Composer Sammy Cahn wrote the lyrics to some of America's most popular songs, recorded by Frank Sinatra and dozens of other artists. Cahn died 15 years ago, but Mike O'Sullivan reports, a recent tribute to the composer reintroduced his music to a new generation.
Sammy Cahn's lyrics were sometimes funny and often romantic, in hits that included Three Coins in the Fountain, the Oscar-winning title song of a 1954 movie, and a light-hearted tune about love and marriage.
Corky Hale is a noted jazz musician and was good friend of Cahn's. She produced the recent tribute to the late lyricist.
"He was an extremely witty guy," said Corky Hale. "His parents wanted him to be a violinist. As a little boy, he was playing the violin. He was miserable. That was not what he wanted to do."
Cahn played his violin in New York's vaudeville houses, and then teamed up with a friend, pianist Saul Chaplin, to write a succession of hits. One of the earliest, recorded by the Andrews Sisters in 1937, was based on a popular Yiddish song.
With Chaplin and other partners, Cahn came up with hit after hit, recorded by nearly every major artist.
One, sung by Sinatra, became a virtual anthem for the Midwestern U.S. city of Chicago.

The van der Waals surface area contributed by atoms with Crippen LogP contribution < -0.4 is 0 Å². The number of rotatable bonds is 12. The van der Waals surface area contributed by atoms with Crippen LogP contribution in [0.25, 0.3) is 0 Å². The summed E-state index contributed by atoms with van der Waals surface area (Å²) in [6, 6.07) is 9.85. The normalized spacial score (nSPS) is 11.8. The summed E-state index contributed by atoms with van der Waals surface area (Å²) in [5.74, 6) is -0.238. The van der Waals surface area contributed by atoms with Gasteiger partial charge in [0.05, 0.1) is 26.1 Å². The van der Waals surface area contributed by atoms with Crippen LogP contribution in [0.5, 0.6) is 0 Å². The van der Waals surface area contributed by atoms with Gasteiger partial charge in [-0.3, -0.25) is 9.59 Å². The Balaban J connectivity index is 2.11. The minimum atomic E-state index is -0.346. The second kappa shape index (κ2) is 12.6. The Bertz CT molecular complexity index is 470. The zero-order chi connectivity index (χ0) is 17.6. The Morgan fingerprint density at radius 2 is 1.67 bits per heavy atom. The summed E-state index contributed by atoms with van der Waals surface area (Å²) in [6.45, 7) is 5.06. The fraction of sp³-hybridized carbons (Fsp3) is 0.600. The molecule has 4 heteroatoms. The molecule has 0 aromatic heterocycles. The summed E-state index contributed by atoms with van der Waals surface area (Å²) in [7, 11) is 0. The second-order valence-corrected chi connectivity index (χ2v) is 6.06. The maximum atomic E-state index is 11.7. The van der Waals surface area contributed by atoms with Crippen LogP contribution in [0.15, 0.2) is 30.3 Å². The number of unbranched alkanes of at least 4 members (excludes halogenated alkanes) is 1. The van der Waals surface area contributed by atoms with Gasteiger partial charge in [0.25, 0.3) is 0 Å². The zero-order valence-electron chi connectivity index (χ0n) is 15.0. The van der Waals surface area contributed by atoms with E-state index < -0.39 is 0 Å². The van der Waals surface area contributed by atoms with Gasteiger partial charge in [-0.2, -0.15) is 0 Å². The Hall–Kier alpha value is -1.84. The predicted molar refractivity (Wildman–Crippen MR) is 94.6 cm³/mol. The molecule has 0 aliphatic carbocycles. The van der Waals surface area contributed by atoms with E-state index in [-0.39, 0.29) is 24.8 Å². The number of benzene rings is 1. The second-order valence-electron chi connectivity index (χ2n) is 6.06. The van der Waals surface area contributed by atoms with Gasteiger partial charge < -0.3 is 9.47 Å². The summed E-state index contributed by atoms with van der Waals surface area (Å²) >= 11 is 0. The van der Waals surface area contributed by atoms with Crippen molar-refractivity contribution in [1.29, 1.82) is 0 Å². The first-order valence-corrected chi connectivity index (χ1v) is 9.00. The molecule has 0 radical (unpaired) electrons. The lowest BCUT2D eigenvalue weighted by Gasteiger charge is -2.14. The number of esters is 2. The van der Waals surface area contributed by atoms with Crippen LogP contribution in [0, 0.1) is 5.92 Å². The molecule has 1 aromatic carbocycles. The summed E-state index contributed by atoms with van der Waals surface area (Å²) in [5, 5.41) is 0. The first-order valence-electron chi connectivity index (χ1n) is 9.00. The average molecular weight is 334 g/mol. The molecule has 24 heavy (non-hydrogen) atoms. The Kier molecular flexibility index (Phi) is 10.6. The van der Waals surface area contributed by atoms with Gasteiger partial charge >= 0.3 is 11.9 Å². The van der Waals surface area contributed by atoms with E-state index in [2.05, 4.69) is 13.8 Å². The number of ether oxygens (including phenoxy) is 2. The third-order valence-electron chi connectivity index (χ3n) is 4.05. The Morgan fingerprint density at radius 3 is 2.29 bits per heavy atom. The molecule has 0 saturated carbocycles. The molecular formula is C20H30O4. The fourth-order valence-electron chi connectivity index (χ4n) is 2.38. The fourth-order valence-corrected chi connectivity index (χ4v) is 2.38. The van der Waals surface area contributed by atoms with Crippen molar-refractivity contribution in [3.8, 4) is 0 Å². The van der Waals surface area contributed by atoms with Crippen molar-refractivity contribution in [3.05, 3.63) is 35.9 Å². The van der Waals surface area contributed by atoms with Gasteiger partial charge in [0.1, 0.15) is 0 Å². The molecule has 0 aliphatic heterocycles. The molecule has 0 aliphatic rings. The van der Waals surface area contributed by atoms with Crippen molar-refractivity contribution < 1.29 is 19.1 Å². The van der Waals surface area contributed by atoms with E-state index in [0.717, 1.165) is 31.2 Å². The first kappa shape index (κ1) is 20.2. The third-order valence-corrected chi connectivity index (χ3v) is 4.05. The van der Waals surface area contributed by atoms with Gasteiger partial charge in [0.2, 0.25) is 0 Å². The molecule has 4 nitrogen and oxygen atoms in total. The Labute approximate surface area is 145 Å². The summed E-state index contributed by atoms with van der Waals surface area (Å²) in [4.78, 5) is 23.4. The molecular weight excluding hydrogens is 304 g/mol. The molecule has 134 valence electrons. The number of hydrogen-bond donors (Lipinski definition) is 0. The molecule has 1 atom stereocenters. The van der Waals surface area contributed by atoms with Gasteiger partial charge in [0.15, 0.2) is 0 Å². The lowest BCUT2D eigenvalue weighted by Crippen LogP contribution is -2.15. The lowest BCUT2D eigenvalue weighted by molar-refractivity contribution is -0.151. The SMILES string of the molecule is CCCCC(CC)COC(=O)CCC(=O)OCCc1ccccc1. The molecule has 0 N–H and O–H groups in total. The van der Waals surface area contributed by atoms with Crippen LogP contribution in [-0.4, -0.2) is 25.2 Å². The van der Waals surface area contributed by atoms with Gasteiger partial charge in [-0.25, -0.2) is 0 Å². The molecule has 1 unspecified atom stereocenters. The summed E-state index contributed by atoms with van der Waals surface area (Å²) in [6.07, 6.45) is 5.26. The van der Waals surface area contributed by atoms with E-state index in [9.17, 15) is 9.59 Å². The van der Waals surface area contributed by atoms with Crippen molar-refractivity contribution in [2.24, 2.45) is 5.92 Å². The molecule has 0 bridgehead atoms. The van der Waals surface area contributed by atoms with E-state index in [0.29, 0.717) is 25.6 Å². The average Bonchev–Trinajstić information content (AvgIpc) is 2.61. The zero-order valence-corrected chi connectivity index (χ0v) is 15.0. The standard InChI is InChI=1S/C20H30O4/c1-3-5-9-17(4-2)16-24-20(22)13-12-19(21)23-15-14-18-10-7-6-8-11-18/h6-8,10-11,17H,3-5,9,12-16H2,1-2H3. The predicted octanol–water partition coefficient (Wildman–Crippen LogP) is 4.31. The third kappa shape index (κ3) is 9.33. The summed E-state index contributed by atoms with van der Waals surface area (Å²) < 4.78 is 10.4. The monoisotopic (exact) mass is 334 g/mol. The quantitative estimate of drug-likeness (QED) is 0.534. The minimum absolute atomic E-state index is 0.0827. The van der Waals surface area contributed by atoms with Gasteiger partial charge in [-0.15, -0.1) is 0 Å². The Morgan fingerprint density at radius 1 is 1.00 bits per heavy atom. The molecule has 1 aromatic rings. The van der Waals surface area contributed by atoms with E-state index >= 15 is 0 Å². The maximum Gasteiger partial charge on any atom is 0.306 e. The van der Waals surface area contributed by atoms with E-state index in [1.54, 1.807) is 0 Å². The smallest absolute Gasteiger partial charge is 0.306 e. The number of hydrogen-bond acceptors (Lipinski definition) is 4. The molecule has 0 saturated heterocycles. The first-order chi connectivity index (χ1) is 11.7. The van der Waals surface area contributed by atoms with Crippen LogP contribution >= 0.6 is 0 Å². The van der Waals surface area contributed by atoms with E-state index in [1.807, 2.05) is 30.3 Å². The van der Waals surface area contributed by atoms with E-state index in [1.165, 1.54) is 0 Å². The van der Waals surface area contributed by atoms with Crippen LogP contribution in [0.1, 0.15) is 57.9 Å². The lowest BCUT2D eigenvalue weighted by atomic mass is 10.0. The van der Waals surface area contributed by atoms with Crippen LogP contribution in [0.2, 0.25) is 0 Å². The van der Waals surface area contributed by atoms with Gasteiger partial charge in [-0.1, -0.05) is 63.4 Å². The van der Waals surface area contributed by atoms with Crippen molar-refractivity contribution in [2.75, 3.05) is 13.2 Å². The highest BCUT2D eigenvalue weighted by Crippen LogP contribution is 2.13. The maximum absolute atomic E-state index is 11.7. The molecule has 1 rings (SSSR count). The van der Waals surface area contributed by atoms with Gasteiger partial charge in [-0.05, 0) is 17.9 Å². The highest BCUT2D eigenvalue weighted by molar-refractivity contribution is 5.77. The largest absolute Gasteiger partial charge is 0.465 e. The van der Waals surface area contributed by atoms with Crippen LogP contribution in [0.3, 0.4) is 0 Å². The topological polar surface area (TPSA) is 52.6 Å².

Two versions of another hit, It's Been a Long, Long Time, reached the top of the music charts in 1945. Cahn wrote this song with his long-time collaborator Jule Styne. Here is yet another version sung by Dinah Shore and Al Jolson.
David Baron is president of the Beverly Hills Performing Arts Center, which hosted the musical tribute to Cahn as part of a fundraising effort to restore its classic theater.
He notes that the late composer would have been 95 this year, but says his work stands the test of time.
"When I think of Sammy Cahn's music and I think of his lyrics and some of those great songs, I think of some of the young artists who have taken hold of it, like Michael Buble, and others who have said, wow, these were the classics," said David Baron.
In 2007, Canadian singer Michael Buble recorded this Sammy Cahn classic made famous by Frank Sinatra.
The tribute to Sammy Cahn was called It's Magic. The name comes from another Cahn classic, sung in this 1950s recording by Dinah Washington.